Maintaining a regular routine of exercise throughout your pregnancy can be a great way for women to stay healthy and feel their best. Regular exercise throughout pregnancy helps to decrease some of the most common discomforts that women experience, such as fatigues and back aches. What’s more, while you may not be focusing on weight loss programs during this time, there is some evidence that physical activity could prevent the onset of gestational diabetes, build stamina for delivery and labor, and relieve stress.
If you were physically active before your pregnancy, you should speak to your personal trainer in London about how you can continue your activity in moderation. However, keep in mind that whether you’re in the middle of a 12 week at home workout plan or not, you shouldn’t be attempting to exercise at your former level. Instead, make sure you’re doing what’s most comfortable for you.
Following are some of the safest exercises to get involved with during pregnancy, to ensure that you and baby remain as fit as possible.
For many experts, swimming is not only a great part of many weight loss programs, but it’s also the ideal option for exercise during pregnancy. Because you’re in water, there’s no chance of you accidentally falling on your stomach and injuring your baby, and you also have access to a wide range of motion without harming your joints. No matter how big you get, when you’re swimming you’ll feel weightless, and there’s plenty of classes that have been designed specifically for mothers.
Make sure that you stick to strokes that are comfortable and don’t hurt your back, neck, or shoulder muscles. For example, the breaststroke is often a good choice, because there’s no need to rotate your belly or torso. Be careful about how you enter the water too, don’t jump or dive, just slip into the water as peacefully as possible.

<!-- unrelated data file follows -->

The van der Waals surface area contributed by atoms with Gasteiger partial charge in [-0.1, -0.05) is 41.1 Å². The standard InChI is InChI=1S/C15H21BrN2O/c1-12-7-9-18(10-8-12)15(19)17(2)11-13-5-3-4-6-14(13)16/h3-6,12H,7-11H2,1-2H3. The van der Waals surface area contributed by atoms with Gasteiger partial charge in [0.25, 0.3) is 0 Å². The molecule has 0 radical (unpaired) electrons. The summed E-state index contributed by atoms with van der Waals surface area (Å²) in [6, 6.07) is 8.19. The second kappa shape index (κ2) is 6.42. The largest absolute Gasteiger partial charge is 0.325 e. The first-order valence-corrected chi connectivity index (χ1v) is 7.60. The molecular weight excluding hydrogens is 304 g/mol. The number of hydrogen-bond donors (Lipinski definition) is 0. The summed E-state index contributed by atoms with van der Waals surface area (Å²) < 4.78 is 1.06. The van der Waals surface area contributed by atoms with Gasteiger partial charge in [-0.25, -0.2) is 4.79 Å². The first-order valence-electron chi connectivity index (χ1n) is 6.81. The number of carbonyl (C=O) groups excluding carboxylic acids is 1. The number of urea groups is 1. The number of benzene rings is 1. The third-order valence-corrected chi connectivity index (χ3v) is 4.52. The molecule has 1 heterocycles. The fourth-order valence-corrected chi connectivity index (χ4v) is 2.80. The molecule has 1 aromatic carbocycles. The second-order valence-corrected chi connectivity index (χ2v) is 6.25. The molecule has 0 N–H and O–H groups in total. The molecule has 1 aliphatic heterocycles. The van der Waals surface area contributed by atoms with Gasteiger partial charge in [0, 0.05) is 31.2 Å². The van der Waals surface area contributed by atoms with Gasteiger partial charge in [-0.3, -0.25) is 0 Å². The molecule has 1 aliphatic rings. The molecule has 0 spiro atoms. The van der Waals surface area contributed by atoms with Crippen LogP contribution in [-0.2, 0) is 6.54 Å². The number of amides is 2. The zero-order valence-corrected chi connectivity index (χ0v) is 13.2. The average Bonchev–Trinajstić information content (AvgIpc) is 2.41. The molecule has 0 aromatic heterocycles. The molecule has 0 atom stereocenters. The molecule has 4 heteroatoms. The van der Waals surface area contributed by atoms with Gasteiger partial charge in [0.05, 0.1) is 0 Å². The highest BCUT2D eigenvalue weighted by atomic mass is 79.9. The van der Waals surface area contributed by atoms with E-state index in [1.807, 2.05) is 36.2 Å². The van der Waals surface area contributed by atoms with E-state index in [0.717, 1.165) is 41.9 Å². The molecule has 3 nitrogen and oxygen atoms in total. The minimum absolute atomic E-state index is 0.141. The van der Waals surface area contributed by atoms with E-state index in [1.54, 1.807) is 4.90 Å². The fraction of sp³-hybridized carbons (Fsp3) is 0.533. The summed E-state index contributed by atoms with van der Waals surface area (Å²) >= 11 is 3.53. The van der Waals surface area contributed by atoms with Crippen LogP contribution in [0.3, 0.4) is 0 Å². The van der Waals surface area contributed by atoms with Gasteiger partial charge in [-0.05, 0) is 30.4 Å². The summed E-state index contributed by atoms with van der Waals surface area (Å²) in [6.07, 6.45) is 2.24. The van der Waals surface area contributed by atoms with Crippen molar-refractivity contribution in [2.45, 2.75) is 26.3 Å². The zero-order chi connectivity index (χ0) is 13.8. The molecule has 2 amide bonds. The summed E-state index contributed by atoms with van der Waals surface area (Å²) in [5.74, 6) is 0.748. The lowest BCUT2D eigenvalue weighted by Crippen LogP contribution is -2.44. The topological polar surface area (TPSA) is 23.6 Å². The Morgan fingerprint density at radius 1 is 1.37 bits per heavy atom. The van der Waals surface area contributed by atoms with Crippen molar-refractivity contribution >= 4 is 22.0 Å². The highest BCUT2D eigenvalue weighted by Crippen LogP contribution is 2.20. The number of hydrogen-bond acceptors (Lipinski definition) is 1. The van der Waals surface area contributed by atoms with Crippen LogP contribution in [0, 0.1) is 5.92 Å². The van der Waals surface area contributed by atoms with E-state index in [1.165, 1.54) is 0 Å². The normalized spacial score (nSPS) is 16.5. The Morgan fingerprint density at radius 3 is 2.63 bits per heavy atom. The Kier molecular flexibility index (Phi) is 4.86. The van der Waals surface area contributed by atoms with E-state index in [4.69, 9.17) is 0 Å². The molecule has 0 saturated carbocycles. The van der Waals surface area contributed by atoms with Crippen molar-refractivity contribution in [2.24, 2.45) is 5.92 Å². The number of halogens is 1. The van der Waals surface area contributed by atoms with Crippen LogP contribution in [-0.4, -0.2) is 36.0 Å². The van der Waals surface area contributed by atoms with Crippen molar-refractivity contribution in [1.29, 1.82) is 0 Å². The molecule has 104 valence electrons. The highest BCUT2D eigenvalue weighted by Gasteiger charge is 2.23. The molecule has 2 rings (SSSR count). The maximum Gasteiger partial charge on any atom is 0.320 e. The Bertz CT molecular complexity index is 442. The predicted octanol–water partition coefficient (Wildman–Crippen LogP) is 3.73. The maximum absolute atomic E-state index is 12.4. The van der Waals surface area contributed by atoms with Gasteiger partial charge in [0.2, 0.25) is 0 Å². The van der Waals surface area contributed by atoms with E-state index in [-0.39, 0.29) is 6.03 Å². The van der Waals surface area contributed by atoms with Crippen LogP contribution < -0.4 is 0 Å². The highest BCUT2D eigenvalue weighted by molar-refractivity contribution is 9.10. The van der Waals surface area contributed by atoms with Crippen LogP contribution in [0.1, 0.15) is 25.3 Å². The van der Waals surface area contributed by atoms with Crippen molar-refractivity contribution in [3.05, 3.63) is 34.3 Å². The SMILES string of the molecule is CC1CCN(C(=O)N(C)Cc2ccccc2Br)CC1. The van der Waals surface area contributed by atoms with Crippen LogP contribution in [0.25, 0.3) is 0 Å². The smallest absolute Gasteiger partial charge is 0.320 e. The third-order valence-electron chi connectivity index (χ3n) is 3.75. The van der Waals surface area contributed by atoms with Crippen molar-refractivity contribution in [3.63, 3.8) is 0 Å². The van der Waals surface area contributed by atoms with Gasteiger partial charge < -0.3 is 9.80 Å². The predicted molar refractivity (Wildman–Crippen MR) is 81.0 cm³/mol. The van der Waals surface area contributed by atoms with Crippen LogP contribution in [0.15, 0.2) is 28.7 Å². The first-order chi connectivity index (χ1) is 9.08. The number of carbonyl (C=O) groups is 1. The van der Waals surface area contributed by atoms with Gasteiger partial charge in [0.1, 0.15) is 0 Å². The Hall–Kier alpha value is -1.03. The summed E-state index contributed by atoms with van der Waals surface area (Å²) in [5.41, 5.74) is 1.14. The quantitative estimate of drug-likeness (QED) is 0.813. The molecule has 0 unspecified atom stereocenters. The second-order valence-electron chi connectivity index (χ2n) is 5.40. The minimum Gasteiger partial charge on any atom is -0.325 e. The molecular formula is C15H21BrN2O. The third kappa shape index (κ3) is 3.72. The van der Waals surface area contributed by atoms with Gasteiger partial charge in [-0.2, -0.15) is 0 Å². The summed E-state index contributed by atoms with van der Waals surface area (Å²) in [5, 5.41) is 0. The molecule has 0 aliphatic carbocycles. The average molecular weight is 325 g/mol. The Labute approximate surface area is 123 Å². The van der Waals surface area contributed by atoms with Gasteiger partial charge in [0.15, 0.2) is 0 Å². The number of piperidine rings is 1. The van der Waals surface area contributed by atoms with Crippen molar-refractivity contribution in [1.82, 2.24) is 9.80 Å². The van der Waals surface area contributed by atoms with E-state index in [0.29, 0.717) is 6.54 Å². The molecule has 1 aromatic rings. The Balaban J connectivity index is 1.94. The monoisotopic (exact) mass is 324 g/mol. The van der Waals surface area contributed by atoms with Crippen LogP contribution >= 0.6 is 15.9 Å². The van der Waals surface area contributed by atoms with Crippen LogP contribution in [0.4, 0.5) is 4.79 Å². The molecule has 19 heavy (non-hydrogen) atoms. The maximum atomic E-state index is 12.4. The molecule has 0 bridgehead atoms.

If you had never exercised for a single day in your entire life, walking around the neighborhood would still be a great way to get started. You’ll get a fantastic cardiovascular workout without placing too much pressure on your ankles and knees, and you’ll be able to exercise wherever you are, without having to sign up to a special class.
Keep in mind that as your stomach starts to grow larger, you may lose some of your balance and coordination. Because of this, it’s important to stick to smooth surfaces and watch out for paths that have obstacles or potholes that could deter you. Also, remember to wear shoes that are supportive, and capable of caring for your feet as they swell during the later trimesters.
The chances are that you’ve heard of baby-bump yoga before today. In fact, prenatal yoga classes have been around for quite some time as a way of helping mothers to maintain their flexibility and keep their joints limber. Also, the fact that yoga is great for boosting your immune system, helps you to relax, and stimulates circulation will also give you some important techniques to turn to during labor.
As with any other exercise, skip the positions that start to really challenge your balance as your pregnancy progresses. You may also find that it’s a good idea to avoid poses that require you to lie flat on your back during your second trimester, as this can put extra pressure on your veins as your uterus becomes heavier.
Considering most exercise routines for pregnant women encourage mothers to take it easy, it may be surprising to learn that weight training is a great option for keeping you and your baby fit. In fact, lifting weights is an ideal way to prepare your body for the heavy lifting you’ll need to get used to when the baby arrives. At the same time, it helps to counteract some of the risks of injury associated with pregnancy with strengthening joints and muscles.
Obviously, you need to keep the amount of weight you’re lifting at a reasonable level, so if you’re already using weights as part of your regular workout, you’ll need to reduce the amount you’re used to by about half. Remember lifting weights that are too heavy puts significant strain on your abdomen, which can be bad for the baby.
Image Source: Flickr
Marc Dressen, MSc
Personal Trainer in London
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